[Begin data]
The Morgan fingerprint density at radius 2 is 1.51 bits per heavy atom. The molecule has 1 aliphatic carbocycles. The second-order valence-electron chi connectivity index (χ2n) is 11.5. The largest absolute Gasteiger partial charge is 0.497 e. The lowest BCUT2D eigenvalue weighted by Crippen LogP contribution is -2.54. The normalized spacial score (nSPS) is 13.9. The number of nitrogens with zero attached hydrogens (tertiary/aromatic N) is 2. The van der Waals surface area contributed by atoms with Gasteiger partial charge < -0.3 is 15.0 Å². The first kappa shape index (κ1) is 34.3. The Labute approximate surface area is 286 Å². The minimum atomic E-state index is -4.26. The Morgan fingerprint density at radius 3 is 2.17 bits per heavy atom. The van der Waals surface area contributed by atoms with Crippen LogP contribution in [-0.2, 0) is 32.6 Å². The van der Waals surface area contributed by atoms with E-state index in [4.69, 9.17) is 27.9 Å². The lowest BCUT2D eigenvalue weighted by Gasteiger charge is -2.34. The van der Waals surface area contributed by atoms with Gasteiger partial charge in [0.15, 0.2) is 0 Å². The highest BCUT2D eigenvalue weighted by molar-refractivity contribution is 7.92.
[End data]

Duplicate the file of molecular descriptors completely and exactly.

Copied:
The Morgan fingerprint density at radius 2 is 1.51 bits per heavy atom. The molecule has 1 aliphatic carbocycles. The second-order valence-electron chi connectivity index (χ2n) is 11.5. The largest absolute Gasteiger partial charge is 0.497 e. The lowest BCUT2D eigenvalue weighted by Crippen LogP contribution is -2.54. The normalized spacial score (nSPS) is 13.9. The number of nitrogens with zero attached hydrogens (tertiary/aromatic N) is 2. The van der Waals surface area contributed by atoms with Gasteiger partial charge < -0.3 is 15.0 Å². The first kappa shape index (κ1) is 34.3. The Labute approximate surface area is 286 Å². The minimum atomic E-state index is -4.26. The Morgan fingerprint density at radius 3 is 2.17 bits per heavy atom. The van der Waals surface area contributed by atoms with Crippen LogP contribution in [-0.2, 0) is 32.6 Å². The van der Waals surface area contributed by atoms with E-state index in [4.69, 9.17) is 27.9 Å². The lowest BCUT2D eigenvalue weighted by Gasteiger charge is -2.34. The van der Waals surface area contributed by atoms with Gasteiger partial charge in [0.15, 0.2) is 0 Å². The highest BCUT2D eigenvalue weighted by molar-refractivity contribution is 7.92.